LC: Yeah, I’m a big proponent of Special Olympics, I always, I’ve a fantastic Special Olympics, Healthy Athletes coordinator that I work with up here in northern California. And I always tell her at least once a month that I don’t think it’d be in medical school. And I don’t think I’d be at Stanford and still be here, if it wasn’t for Special Olympics. And so I’d really encourage students to just reach out to their local, you know, Special Olympics chapter and see how they can get involved how they can volunteer, we’ve had Special Olympics, athletes come and talk to Stanford Medical students, they’ve been in some of our mandatory, you know, courses to, to teach students and to interact with students. And so I think just getting involved in the community, especially with an organization that is sort of, you know, it shows the true potential of individuals would be a really good place to start. And then I think, also just reaching out to, you know, faculty at their school, if they’re interested in doing curriculum advocacy work, a lot of my research right now is actually going to shift to figuring out how medical schools can better support student advocates and the actual process of student curriculum advocacy. But reaching out to people who might be interested in this work, or who might have children or other family members with intellectual disabilities, and just having a faculty champion by your side can really change the whole picture of their advocacy work.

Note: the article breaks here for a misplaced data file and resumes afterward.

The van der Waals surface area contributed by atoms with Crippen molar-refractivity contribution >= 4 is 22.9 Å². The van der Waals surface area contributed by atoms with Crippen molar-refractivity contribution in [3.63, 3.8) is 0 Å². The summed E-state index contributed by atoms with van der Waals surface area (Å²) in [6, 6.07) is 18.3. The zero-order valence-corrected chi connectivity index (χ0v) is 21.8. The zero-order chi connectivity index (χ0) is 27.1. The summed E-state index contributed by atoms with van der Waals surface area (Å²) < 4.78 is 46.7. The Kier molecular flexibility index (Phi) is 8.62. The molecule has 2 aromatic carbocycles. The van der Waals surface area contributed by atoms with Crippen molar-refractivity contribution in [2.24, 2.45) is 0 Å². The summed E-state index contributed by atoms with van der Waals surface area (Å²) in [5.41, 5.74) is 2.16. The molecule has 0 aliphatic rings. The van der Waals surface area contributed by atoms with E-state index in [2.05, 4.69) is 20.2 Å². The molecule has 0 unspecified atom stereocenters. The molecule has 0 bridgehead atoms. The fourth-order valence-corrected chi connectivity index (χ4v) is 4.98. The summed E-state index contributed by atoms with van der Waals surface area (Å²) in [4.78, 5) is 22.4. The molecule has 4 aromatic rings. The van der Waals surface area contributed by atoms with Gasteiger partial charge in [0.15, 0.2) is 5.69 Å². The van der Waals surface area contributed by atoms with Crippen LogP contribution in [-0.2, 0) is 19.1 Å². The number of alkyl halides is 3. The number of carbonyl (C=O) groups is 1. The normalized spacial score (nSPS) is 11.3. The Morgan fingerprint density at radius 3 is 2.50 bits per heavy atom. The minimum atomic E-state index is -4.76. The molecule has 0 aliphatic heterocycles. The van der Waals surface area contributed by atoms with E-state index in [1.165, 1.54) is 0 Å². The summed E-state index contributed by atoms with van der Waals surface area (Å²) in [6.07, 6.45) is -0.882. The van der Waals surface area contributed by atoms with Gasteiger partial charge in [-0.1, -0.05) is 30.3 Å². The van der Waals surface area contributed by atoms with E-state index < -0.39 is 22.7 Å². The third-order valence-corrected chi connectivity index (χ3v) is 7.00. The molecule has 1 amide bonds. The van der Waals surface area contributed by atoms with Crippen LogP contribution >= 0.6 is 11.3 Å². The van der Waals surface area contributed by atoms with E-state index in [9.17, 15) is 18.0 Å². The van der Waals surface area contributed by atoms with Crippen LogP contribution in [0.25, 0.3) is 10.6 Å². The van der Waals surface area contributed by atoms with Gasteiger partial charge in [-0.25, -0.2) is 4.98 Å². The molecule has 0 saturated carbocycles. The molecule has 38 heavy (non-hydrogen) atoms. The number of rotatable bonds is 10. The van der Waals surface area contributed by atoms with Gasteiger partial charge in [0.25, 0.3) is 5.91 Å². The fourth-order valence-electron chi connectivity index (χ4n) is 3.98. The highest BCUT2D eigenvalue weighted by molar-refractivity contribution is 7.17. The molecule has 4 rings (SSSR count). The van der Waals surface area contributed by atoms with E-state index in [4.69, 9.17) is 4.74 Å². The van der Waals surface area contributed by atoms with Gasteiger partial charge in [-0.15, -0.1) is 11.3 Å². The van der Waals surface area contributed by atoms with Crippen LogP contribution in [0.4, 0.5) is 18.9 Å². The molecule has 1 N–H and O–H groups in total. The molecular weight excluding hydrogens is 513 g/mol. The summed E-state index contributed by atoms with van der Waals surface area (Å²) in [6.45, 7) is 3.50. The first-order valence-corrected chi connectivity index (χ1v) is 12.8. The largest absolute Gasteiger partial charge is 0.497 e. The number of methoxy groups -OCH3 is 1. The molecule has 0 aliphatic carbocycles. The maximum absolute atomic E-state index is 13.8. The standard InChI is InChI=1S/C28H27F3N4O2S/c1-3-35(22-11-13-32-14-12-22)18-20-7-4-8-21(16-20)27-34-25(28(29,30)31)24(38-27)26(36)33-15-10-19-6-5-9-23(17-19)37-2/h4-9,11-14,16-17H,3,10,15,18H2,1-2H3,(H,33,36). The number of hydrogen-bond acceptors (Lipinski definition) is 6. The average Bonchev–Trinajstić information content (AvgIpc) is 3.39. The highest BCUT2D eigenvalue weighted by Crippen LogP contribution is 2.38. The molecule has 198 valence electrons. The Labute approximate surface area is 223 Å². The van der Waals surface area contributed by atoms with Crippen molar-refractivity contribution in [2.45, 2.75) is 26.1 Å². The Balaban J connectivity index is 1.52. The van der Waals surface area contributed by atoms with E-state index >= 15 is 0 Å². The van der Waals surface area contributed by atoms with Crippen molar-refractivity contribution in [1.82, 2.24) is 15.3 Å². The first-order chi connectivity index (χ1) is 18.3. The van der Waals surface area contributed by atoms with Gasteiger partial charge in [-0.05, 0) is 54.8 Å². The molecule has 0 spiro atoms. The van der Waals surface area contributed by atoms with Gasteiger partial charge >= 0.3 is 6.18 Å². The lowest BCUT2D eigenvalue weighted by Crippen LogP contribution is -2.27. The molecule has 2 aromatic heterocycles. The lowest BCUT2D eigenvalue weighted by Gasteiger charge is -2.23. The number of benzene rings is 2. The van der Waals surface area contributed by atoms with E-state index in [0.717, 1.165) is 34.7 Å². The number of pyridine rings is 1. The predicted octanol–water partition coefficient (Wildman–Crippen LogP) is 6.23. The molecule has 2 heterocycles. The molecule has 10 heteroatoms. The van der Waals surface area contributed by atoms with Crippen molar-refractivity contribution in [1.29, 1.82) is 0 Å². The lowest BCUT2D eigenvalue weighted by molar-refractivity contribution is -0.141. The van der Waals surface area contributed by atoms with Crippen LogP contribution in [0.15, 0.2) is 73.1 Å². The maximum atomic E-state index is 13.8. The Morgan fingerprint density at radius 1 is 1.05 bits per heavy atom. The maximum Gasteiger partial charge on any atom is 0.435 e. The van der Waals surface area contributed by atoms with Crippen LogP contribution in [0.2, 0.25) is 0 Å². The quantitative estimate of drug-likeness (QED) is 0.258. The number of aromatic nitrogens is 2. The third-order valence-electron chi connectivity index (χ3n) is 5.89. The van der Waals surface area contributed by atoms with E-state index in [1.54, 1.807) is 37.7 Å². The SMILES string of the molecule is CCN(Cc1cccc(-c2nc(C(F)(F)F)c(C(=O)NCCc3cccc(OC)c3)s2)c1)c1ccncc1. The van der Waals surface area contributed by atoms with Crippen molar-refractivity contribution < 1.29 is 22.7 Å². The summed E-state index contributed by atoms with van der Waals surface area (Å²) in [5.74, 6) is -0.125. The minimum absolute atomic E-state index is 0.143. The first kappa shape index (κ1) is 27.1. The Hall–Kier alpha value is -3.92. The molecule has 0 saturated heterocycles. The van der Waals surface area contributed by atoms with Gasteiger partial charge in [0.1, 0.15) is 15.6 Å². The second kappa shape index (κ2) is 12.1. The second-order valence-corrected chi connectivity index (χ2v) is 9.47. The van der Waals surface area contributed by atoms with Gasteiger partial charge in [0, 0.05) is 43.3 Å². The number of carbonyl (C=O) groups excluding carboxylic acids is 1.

HR: Well, I know for myself, the first time I went to the Special Olympics games out in California, and I was shocked to first of all, see, it’s not just all people with Down syndrome, that autism was the number one thing actually the year I was there, and how the inclusivity was for everybody. It’s an inclusive, it’s inclusive, you know, by nature, and translating that to society in general, as well as the medical schools, as well as the doctors already out. In practice. It’s a trick. It’s it’s it’s tough stuff, but you’re tackling it in every which way you can think of, can you tell us some of the case vignettes that you put together for the AADMD?
LC: Yeah, so I’m on the student resident committee of the AADMD….
HR: Tell what the AADMD stands for, so our audience will know.